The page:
Hundreds of lives perish while politicians bicker
By US civil rights leader Martin Luther King Junior’s definition of leadership, the politicians of Australia and Southeast Asia have failed appallingly. They’ve failed because they haven’t found a humanitarian solution to the issue of asylum seekers moving through the region and dying on their way to Australia.
If the leaders were public servants, they’d be prosecuted for gross negligence. Because they are politicians, they blame others.
The latest proof of their inability to meet the challenge is the loss during World Refugee Week (which ended June 23) of maybe 90 souls in the seas south of Java. In the two years before this latest tragedy at least 250 people drowned trying to get to Australia. There may well be more. Journalists from the ABC TV program Four Corners claim a boat with 97 people on board disappeared in November 2010, unrecorded by authorities.
Added to the horror of death at sea is the appalling anguish suffered by the victims’ families, desperate people who gambled their relatives for a better future and lost. They’ll be crippled by grief for the rest of their lives for making that flawed decision.
Before this latest catastrophe, more than 4,000 people had made it to Australian territory this year, usually landing at Christmas Island in the Indian Ocean, just 360 kilometers south of Jakarta.
Asylum seekers who come from Sri Lanka allege government persecution through links with the secessionist Tamil Tigers. Middle Eastern refugees have been fleeing war or religious persecution. Persian-speaking Hazaras, mainly Shiite Muslims from Afghanistan, Pakistan and neighboring nations have featured prominently.
Most refugee boats set off from Indonesia. People smuggling is illegal, however the number who openly use the Republic as a transit lounge between their homeland and Australia indicate the police aren’t doing their job properly and their political masters are unconcerned.
Others are setting sail from India, Sri Lanka and Malaysia. The Australian Federal Police are supposed to be working with regional authorities to detect the asylum seekers before they embark. Though police seldom catch the evildoers, journalists have found the people traffickers who openly organize the boats, charging thousands of dollars for the risky trip.
Domestic politics in the countries along the route taken by the distressed seeking safety and a better life, plus a few devious criminals and economic refugees, have maintained the tragedy. The comment most commonly heard among Indonesians is that this is an Australian problem. Indonesia hasn’t signed the 1951 UN Convention on the Status of Refugees and its 1967 Protocols, so is perceived to have no responsibility beyond pointing asylum seekers towards their destination.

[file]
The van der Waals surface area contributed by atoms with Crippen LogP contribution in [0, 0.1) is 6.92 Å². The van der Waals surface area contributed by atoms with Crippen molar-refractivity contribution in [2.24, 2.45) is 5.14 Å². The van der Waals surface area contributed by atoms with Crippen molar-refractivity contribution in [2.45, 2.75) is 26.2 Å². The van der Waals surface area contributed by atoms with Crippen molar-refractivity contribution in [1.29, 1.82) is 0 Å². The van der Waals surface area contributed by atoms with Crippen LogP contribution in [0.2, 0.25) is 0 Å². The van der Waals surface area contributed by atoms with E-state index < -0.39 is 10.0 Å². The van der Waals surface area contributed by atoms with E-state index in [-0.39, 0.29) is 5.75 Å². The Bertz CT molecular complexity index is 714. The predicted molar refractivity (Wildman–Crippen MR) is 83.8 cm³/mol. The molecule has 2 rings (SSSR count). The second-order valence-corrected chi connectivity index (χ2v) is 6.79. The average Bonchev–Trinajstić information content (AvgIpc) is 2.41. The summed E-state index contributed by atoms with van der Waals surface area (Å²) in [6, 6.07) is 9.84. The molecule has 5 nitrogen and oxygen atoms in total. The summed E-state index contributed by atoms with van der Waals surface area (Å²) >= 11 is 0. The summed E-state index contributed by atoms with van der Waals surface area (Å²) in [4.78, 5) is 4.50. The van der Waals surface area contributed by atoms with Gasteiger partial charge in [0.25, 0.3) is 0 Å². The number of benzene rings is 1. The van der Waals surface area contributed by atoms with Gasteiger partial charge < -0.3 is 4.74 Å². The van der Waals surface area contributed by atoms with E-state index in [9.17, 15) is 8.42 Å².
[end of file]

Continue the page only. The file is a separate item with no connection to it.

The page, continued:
To his credit Foreign Minister Marty Natalegawa has been pushing for a regional solution. Doubtless to his dismay, no one seems to have given serious ear to his suggestion, although the Australian government has been toying with new policies. One was to send 800 fresh arrivals to Malaysian refugee camps in return for 4,000 people deemed genuine refugees and deserving of third country settlement.
Prime Minister Julia Gillard (who was born overseas like one-in-four Australians) said this would break the smugglers’ business model. They’d run out of customers if the boat people knew they’d spend years in Malaysia waiting to be processed.
However the plan was scuttled by the High Court. It ruled that Malaysia was an inappropriate destination because refugee rights could not be guaranteed. The Australian government might be able to legislate around the Court’s decision. But it would need a clear majority in Parliament.
“Border Security” is a major issue in Australian politics. The Liberal Party Opposition wants asylum seekers sent to Nauru in the South Pacific, or Manus Island off Papua New Guinea. Those proved to be genuine refugees would be given three-year temporary protection visas so they could return home once the threats and dangers
According to the UNHCR there are there are 15.4 million refugees worldwide, with 837,500 seeking asylum. Last year Australia took close to 14,000 under its humanitarian program. The majority were selected by Australian officials working with the UNHCR in refugee camps around the world.
But almost 5,000 came by boat — in other words they were self-selected, able to make the hazardous journey on rickety Indonesian fishing boats. They had the money to pay the people smugglers, disadvantaging the patient and maybe more deserving poor waiting in camps overseas.
Left-wing Australians who previously supported a more liberal refugee program and used the courts to cripple government plans for offshore processing are rethinking their position as the boats keep coming — and sinking. Revelations that people smugglers have masqueraded as asylum seekers, cleared by immigration and given permanent residence, have also polluted earlier beliefs that all boat people are genuine refugees.
Former Liberal prime minister Malcolm Fraser has savaged government and opposition for the way they’re mishandling the situation. In a major speech this month (June) he said: “Our treatment of refugees, and the poisonous debate engaged in by our major political parties has done Australia much harm throughout our region.”
His comments come when Australia is trying to reposition itself in Asia as a friend, trader and security partner. Though not a moral leader. What would Martin Luther King Junior have said?
The writer is a journalist based in Malang, East Java.